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Atomy of a medical institute's downfall

Sentinel Digital DeskBy : Sentinel Digital Desk

  |  17 Jun 2015 12:00 AM GMT

'Stock nil' constant refrain at GMCH pharmacy, poor patients paying through the nose for medicines from outside


By our Staff Reporter

GUWAHATI, June 16: “The Gauhati Medical College has enjoyed a prestigious status in the country for its academic pursuits and patient care, and as a referral centre for specialty and super-specialty treatment,” claims the website of the State’s premier medical college and hospital.

Really? Ask patients and their attendants unfortute enough to seek treatment at the GMCH and a very different picture emerges. A dark and dismal picture showing how rapidly a medical institution can sink into chaos and decay, after an all-too-brief revival.

Around 2,000 patients living at or below poverty line come to the GMCH every day, seeking treatment and health care. Do they get any care at all, let alone health care? And how much money do they fork out to get the care that should be provided free? The GMCH of late, has been hitting the headlines for the wrong reasons on such issues.

A reality check of the health care GMCH is now providing simply leaves one dumbstruck. After registration with Rs 5, the patient gets down to serious spending right and left, encountering critical shortages at every turn. Lists of 102 available drugs and 58 different types of surgical items do hang upon the hospital walls. But step into the hospital pharmacy and the stark contrast sinks in.

Most of the 102 drugs have the tag ‘not available’. The pharmacy is uble to furnish even cough syrup, rued a patient’s attendant. The stock phrase a patient’s attendant gets to hear regularly at the GMCH pharmacy, when producing a prescription by any doctor of the hospital itself, is ‘stock nil’.

The poor patient has no other recourse but to go to the pharmacies outside the hospital for medicines, coughing up fistfuls of money for medicines getting ever costlier by the day. A source in the hospital let this reporter know that only 50-60 different medicines are available in the hospital pharmacy now against 79 earlier.

Let’s hear about the GMCH straight from the horses’ mouths. “It is better to go to nursing homes. We can’t as we lack the wherewithal to pay for that. In the past 28 days, we had to buy each and every article - from common medicines to gloves for doctors. When we go to the hospital pharmacy we don’t get any medicines, not even cotton and bandage. The shelves of the pharmacy are full of medicines, but we don’t know what they are for,” said a man whose wife is undergoing treatment in the hospital for burn injuries.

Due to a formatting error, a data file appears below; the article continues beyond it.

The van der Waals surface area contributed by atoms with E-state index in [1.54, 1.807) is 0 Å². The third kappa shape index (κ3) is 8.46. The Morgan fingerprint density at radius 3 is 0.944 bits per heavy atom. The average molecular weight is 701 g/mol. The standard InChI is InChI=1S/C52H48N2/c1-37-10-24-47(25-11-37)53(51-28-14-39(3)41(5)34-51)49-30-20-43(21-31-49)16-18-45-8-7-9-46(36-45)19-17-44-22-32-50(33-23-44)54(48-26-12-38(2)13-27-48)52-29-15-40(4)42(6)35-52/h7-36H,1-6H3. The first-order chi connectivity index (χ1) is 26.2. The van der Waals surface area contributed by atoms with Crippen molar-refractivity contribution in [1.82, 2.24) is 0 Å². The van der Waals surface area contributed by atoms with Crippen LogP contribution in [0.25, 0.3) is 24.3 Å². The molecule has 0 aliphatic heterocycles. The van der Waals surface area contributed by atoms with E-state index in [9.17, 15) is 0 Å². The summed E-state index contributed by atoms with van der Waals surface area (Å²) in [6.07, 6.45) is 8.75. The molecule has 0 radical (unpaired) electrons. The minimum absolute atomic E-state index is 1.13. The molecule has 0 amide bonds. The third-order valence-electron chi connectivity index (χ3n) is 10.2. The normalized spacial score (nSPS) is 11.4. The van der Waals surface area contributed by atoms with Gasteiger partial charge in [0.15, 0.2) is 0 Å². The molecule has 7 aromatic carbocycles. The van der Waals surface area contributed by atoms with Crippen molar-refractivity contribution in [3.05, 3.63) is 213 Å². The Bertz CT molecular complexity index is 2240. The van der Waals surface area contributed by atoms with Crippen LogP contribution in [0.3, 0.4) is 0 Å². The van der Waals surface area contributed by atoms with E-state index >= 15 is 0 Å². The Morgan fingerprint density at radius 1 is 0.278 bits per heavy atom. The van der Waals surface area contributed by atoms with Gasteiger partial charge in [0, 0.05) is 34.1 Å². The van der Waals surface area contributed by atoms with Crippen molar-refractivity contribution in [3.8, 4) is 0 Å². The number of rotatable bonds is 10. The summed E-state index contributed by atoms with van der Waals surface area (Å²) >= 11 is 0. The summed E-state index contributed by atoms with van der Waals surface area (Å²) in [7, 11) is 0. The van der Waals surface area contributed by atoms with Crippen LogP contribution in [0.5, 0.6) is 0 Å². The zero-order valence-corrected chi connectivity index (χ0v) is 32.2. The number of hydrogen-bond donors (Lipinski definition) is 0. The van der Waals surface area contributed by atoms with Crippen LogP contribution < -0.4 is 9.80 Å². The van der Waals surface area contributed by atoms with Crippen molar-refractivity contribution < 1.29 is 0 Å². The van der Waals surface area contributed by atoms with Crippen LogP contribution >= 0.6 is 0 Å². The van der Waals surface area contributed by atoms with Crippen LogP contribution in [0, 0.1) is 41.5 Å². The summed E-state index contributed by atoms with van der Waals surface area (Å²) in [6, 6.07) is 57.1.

“The situation was better than this when Himanta Biswa Sarma was at the helm of affairs. At least, we got a few medicines. If I ever get access to Dr zrul Islam, I’ll ask him what medicines I will get free of cost for my ailing child from the hospital pharmacy,” said Bipul Das, attendant of a patient from Hajo.

Released from the hospital after 14 days, the attendants of Islamuddin of Barpeta alleged that their patient with chest pain received no treatment at all. “We had to wait for doctors all the 14 days. We became fearful about asking for anything as their replies were harsh and uncivil. The doctors stay in their rooms with doors closed at night, and the nurses are no different. We would rather sell our property for treatment in a nursing home than languish in the GMCH,” they lamented.

The date for surgical operation of a kin of Champak Kalita of Chhaygaon has been deferred twice. “Maybe, the doctor is postponing the operation for not getting any cash from us,” he alleged.

To cut a long story short, in the GMCH a patient cannot be rest assured he/she is in safe hands.

About the scarcity of medicines in the GMCH pharmacy, it is alleged that a section of higher-ups in the hospital have an unholy nexus with private pharmacies outside. There are further allegations that for life-saving oxygen cylinders, attendants of patients have to go down on their knees before doctors.

The free-of-cost treatment claim by the GMCH is not only hollow but a sick joke on poor patients. Is this in conformity with a ‘welfare state’ that is supposed to provide a range of free services to its people who need them — one of the most important being medical care for the poor and destitute?

This sad downfall of the GMCH is symptomatic of the rot setting in government health services across the State. All this decrepitude in the tenure of a Health minister himself a physician!

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